Blog series by Joann Evans
Joann Evans holds a B.S. in microbiology and chemistry. She is also a certified Paralegal. She has 20 years’ experience in quality assurance, control and engineering in fields such as pharmaceutical, medical device, IVD, biotech and blood banking. This blog series is her journey through being coached and then earning her coaching certification.
I feel that one of the most important things we learned in this coach training session is what can be expected regarding the client’s privacy and confidentiality, especially with respect to having a potential sponsor. When there is a sponsor involved there could be potential expectations for access to information resulting from the coaching relationship. It is vital to set the stage with these ethics by providing to the sponsor the Code of Ethics and a properly written coaching agreement.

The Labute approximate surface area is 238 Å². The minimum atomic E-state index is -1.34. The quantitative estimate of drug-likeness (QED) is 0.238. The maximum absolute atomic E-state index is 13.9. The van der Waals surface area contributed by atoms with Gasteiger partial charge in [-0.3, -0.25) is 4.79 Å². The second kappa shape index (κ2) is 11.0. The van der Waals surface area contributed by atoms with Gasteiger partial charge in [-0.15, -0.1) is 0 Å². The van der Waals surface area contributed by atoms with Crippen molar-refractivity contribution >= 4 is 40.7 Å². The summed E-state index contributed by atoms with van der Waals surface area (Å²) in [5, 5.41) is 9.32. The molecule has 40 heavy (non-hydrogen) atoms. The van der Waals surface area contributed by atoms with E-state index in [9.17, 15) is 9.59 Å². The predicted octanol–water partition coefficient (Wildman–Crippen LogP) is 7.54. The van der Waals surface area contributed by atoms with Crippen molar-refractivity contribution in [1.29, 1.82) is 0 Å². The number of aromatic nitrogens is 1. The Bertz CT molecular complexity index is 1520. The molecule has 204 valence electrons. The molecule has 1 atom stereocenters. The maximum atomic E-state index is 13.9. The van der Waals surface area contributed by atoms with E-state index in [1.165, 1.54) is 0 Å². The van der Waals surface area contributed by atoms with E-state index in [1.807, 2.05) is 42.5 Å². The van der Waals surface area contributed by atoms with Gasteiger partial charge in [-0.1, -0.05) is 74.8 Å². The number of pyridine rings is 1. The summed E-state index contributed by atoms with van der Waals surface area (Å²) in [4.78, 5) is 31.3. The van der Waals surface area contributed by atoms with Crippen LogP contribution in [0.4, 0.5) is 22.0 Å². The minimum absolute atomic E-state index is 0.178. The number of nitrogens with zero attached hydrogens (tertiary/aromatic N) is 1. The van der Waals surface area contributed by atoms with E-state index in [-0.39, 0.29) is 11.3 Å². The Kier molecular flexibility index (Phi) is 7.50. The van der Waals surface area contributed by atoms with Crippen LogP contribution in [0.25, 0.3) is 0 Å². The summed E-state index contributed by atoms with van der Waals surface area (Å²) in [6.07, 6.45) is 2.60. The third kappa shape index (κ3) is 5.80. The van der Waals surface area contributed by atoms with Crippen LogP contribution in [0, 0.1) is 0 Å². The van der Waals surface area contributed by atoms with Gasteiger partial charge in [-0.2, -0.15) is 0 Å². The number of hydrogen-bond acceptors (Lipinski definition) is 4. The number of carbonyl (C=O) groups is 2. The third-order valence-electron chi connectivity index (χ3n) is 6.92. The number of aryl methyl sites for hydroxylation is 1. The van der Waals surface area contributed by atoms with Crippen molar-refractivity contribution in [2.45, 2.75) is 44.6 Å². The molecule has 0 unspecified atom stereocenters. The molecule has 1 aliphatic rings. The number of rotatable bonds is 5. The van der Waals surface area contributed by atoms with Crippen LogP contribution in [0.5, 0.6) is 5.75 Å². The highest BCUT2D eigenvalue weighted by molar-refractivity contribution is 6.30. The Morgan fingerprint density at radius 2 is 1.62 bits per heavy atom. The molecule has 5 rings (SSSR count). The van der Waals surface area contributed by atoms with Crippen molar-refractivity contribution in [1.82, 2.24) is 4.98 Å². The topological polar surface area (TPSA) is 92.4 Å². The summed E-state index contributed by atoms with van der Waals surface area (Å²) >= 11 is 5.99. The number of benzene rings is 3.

The Code of Conduct details out many more expectations and you can read about them via the ICF website.
While I don’t particularly like to say this, I do hope that some regulation is placed on the coaching profession. I would like to know that my coach has taken an approved coaching certification program and they adhere to the code of ethics. More than anything, it would be comforting to know that there are consequences for unethical behavior.
The reason for feeling this way is that the coach is in a place of trust and the relationship will rely on that trust. The client, through release of personal information, will be put in a potentially vulnerable position especially when coaching in executive positions. While the coach is not providing advice, they may be privy to confidential information.
It’s something to ponder!